Bureau of Meteorology closemouthed on hack claims

Report says alleged attack will potentially cost “hundreds of millions of dollars”

The Bureau of Meteorology has said it will not comment on claims that it could potentially cost “hundreds of millions of dollars” to remediate systems affected by an alleged security breach.

ABC earlier today reported that the Bureau’s supercomputer had been compromised by a “major cyber attack” originating in China.

ABC political editor Chris Uhlmann wrote that multiple sources had confirmed the attack and that other agencies had been affected by the security breach.

“The Bureau does not comment on security matters,” the organisation said in a statement.

“Like all government agencies, we work closely with the Australian Government security agencies,” the BoM statement said.

“The Bureau's systems are fully operational and the Bureau continues to provide reliable, on-going access to high quality weather, climate, water and oceans information to its stakeholders.”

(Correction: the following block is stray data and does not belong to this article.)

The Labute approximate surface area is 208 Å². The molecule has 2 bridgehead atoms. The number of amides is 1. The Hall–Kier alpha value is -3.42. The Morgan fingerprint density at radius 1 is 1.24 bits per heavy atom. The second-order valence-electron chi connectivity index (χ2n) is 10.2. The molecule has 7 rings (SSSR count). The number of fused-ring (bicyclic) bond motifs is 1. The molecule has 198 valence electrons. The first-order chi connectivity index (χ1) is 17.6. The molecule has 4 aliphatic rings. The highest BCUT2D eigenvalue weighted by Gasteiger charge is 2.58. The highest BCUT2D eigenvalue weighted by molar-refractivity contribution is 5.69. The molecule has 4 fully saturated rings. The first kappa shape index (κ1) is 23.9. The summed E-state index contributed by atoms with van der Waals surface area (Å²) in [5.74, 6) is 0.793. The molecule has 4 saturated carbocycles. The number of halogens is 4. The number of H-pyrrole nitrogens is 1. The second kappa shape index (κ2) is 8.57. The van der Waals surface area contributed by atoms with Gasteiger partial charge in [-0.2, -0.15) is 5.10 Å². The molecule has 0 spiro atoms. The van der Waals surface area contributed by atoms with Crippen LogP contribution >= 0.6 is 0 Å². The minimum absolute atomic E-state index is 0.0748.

The Bureau is currently engaged in a major upgrade of its weather forecasting capabilities.

The organisation announced earlier this year that Cray was the successful tenderer for the Bureau’s supercomputer upgrade.

The new supercomputer will allow the Bureau to deliver more accurate, more certain and more frequent weather forecasts.

The new Cray XC40 supercomputer will have an initial 1660 teraflop capability, which will eventually be boosted to 5 petaflops.

The first phase of the project is expected to be completed in mid-2016.

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